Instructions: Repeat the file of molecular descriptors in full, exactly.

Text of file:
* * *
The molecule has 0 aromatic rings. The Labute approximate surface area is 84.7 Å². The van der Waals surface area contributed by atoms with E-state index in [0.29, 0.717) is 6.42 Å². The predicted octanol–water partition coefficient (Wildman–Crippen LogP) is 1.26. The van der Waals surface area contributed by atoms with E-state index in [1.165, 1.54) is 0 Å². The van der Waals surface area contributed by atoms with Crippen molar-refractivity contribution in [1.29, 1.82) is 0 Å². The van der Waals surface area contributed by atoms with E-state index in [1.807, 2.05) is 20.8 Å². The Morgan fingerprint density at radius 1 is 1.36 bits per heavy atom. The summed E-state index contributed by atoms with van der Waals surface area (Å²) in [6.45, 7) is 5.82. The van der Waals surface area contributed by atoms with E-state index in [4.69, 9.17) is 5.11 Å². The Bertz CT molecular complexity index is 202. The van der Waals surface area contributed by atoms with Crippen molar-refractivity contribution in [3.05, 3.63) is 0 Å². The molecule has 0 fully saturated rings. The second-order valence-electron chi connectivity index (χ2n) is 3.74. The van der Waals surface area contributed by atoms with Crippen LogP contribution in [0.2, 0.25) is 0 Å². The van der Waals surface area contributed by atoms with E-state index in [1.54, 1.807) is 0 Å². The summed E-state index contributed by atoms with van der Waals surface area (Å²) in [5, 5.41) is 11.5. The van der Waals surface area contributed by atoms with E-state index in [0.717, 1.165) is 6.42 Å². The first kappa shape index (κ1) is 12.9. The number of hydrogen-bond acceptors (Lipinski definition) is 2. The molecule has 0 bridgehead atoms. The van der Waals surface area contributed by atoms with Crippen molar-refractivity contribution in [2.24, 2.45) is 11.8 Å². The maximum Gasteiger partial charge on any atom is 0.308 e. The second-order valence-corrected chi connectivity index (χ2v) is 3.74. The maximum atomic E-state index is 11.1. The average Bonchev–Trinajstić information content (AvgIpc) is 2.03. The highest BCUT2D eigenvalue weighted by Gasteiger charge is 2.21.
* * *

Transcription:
The molecule has 0 aromatic rings. The Labute approximate surface area is 84.7 Å². The van der Waals surface area contributed by atoms with E-state index in [0.29, 0.717) is 6.42 Å². The predicted octanol–water partition coefficient (Wildman–Crippen LogP) is 1.26. The van der Waals surface area contributed by atoms with E-state index in [1.165, 1.54) is 0 Å². The van der Waals surface area contributed by atoms with Crippen molar-refractivity contribution in [1.29, 1.82) is 0 Å². The van der Waals surface area contributed by atoms with E-state index in [1.807, 2.05) is 20.8 Å². The Morgan fingerprint density at radius 1 is 1.36 bits per heavy atom. The summed E-state index contributed by atoms with van der Waals surface area (Å²) in [6.45, 7) is 5.82. The van der Waals surface area contributed by atoms with E-state index in [4.69, 9.17) is 5.11 Å². The Bertz CT molecular complexity index is 202. The van der Waals surface area contributed by atoms with Crippen molar-refractivity contribution in [3.05, 3.63) is 0 Å². The molecule has 0 fully saturated rings. The second-order valence-electron chi connectivity index (χ2n) is 3.74. The van der Waals surface area contributed by atoms with Crippen LogP contribution in [0.2, 0.25) is 0 Å². The van der Waals surface area contributed by atoms with E-state index in [1.54, 1.807) is 0 Å². The summed E-state index contributed by atoms with van der Waals surface area (Å²) in [5, 5.41) is 11.5. The van der Waals surface area contributed by atoms with E-state index in [0.717, 1.165) is 6.42 Å². The first kappa shape index (κ1) is 12.9. The number of hydrogen-bond acceptors (Lipinski definition) is 2. The molecule has 0 bridgehead atoms. The van der Waals surface area contributed by atoms with Crippen molar-refractivity contribution in [2.24, 2.45) is 11.8 Å². The maximum Gasteiger partial charge on any atom is 0.308 e. The second-order valence-corrected chi connectivity index (χ2v) is 3.74. The maximum atomic E-state index is 11.1. The average Bonchev–Trinajstić information content (AvgIpc) is 2.03. The highest BCUT2D eigenvalue weighted by Gasteiger charge is 2.21.